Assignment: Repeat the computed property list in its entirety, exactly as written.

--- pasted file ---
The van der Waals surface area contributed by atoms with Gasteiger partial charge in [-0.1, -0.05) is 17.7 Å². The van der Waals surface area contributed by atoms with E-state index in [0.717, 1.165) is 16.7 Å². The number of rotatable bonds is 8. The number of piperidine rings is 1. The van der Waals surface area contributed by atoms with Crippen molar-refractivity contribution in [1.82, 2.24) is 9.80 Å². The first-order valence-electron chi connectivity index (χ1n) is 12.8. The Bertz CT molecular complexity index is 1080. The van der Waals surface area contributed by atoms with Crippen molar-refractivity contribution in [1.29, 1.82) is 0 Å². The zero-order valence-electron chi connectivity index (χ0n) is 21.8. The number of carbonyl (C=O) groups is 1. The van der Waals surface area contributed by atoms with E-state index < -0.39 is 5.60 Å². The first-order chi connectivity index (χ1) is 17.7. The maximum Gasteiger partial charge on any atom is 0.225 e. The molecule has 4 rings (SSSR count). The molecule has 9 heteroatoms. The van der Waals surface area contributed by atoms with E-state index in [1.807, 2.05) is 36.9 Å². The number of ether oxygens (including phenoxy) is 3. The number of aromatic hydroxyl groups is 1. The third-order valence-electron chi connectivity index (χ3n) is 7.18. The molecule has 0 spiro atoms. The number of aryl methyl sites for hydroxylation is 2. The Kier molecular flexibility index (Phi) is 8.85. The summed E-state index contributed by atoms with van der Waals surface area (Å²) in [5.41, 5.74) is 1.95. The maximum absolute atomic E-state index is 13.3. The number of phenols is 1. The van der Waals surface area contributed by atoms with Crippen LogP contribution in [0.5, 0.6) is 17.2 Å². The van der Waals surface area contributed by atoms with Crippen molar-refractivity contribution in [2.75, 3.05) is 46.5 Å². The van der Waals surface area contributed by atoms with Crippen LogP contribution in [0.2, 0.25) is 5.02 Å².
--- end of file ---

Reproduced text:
The van der Waals surface area contributed by atoms with Gasteiger partial charge in [-0.1, -0.05) is 17.7 Å². The van der Waals surface area contributed by atoms with E-state index in [0.717, 1.165) is 16.7 Å². The number of rotatable bonds is 8. The number of piperidine rings is 1. The van der Waals surface area contributed by atoms with Crippen molar-refractivity contribution in [1.82, 2.24) is 9.80 Å². The first-order valence-electron chi connectivity index (χ1n) is 12.8. The Bertz CT molecular complexity index is 1080. The van der Waals surface area contributed by atoms with Crippen molar-refractivity contribution in [1.29, 1.82) is 0 Å². The zero-order valence-electron chi connectivity index (χ0n) is 21.8. The number of carbonyl (C=O) groups is 1. The van der Waals surface area contributed by atoms with E-state index < -0.39 is 5.60 Å². The first-order chi connectivity index (χ1) is 17.7. The maximum Gasteiger partial charge on any atom is 0.225 e. The molecule has 4 rings (SSSR count). The molecule has 9 heteroatoms. The van der Waals surface area contributed by atoms with E-state index in [1.807, 2.05) is 36.9 Å². The number of ether oxygens (including phenoxy) is 3. The number of aromatic hydroxyl groups is 1. The third-order valence-electron chi connectivity index (χ3n) is 7.18. The molecule has 0 spiro atoms. The number of aryl methyl sites for hydroxylation is 2. The Kier molecular flexibility index (Phi) is 8.85. The summed E-state index contributed by atoms with van der Waals surface area (Å²) in [5.41, 5.74) is 1.95. The maximum absolute atomic E-state index is 13.3. The number of phenols is 1. The van der Waals surface area contributed by atoms with Crippen LogP contribution in [0.5, 0.6) is 17.2 Å². The van der Waals surface area contributed by atoms with Crippen molar-refractivity contribution in [2.75, 3.05) is 46.5 Å². The van der Waals surface area contributed by atoms with Crippen LogP contribution in [0.2, 0.25) is 5.02 Å².